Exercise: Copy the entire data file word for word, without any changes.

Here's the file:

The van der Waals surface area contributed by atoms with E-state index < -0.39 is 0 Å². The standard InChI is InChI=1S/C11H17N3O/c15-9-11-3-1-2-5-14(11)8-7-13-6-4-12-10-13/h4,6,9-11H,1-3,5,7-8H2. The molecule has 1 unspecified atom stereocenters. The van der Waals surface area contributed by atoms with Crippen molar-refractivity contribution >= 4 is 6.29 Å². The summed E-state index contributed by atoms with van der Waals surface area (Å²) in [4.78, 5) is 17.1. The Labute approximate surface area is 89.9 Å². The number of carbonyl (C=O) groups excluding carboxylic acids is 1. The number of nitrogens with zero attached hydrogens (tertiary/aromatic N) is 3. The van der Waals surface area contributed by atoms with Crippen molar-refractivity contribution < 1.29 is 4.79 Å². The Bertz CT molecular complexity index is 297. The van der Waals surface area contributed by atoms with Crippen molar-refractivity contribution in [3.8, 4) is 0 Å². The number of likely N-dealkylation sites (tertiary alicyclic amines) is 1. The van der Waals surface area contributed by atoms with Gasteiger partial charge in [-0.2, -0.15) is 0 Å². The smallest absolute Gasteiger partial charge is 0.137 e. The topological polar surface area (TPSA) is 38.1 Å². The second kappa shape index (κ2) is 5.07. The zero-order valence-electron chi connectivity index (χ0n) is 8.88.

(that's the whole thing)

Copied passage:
The van der Waals surface area contributed by atoms with E-state index < -0.39 is 0 Å². The standard InChI is InChI=1S/C11H17N3O/c15-9-11-3-1-2-5-14(11)8-7-13-6-4-12-10-13/h4,6,9-11H,1-3,5,7-8H2. The molecule has 1 unspecified atom stereocenters. The van der Waals surface area contributed by atoms with Crippen molar-refractivity contribution >= 4 is 6.29 Å². The summed E-state index contributed by atoms with van der Waals surface area (Å²) in [4.78, 5) is 17.1. The Labute approximate surface area is 89.9 Å². The number of carbonyl (C=O) groups excluding carboxylic acids is 1. The number of nitrogens with zero attached hydrogens (tertiary/aromatic N) is 3. The van der Waals surface area contributed by atoms with Crippen molar-refractivity contribution < 1.29 is 4.79 Å². The Bertz CT molecular complexity index is 297. The van der Waals surface area contributed by atoms with Crippen molar-refractivity contribution in [3.8, 4) is 0 Å². The number of likely N-dealkylation sites (tertiary alicyclic amines) is 1. The van der Waals surface area contributed by atoms with Gasteiger partial charge in [-0.2, -0.15) is 0 Å². The smallest absolute Gasteiger partial charge is 0.137 e. The topological polar surface area (TPSA) is 38.1 Å². The second kappa shape index (κ2) is 5.07. The zero-order valence-electron chi connectivity index (χ0n) is 8.88.